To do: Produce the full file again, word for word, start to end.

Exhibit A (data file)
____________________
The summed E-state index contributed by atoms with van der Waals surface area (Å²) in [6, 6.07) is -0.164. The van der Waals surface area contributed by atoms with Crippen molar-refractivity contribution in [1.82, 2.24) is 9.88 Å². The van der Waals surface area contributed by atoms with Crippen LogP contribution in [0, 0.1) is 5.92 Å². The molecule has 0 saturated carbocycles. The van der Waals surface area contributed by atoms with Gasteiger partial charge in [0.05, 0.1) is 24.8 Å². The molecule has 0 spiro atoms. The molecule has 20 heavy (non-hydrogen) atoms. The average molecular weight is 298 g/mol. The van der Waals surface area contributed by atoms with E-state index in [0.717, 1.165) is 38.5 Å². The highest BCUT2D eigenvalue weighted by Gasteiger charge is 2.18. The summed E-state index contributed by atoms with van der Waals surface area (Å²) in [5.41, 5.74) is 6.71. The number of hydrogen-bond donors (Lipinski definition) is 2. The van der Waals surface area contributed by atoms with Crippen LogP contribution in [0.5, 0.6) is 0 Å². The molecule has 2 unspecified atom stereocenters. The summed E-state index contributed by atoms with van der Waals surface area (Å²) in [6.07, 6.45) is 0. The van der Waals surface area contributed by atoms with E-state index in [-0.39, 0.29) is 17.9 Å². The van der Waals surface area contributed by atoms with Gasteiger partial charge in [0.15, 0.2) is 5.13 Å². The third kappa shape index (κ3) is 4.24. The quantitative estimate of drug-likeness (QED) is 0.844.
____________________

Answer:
The summed E-state index contributed by atoms with van der Waals surface area (Å²) in [6, 6.07) is -0.164. The van der Waals surface area contributed by atoms with Crippen molar-refractivity contribution in [1.82, 2.24) is 9.88 Å². The van der Waals surface area contributed by atoms with Crippen LogP contribution in [0, 0.1) is 5.92 Å². The molecule has 0 saturated carbocycles. The van der Waals surface area contributed by atoms with Gasteiger partial charge in [0.05, 0.1) is 24.8 Å². The molecule has 0 spiro atoms. The molecule has 20 heavy (non-hydrogen) atoms. The average molecular weight is 298 g/mol. The van der Waals surface area contributed by atoms with E-state index in [0.717, 1.165) is 38.5 Å². The highest BCUT2D eigenvalue weighted by Gasteiger charge is 2.18. The summed E-state index contributed by atoms with van der Waals surface area (Å²) in [5.41, 5.74) is 6.71. The number of hydrogen-bond donors (Lipinski definition) is 2. The van der Waals surface area contributed by atoms with Crippen LogP contribution in [0.5, 0.6) is 0 Å². The molecule has 2 unspecified atom stereocenters. The summed E-state index contributed by atoms with van der Waals surface area (Å²) in [6.07, 6.45) is 0. The van der Waals surface area contributed by atoms with E-state index in [-0.39, 0.29) is 17.9 Å². The van der Waals surface area contributed by atoms with Gasteiger partial charge in [0.15, 0.2) is 5.13 Å². The third kappa shape index (κ3) is 4.24. The quantitative estimate of drug-likeness (QED) is 0.844.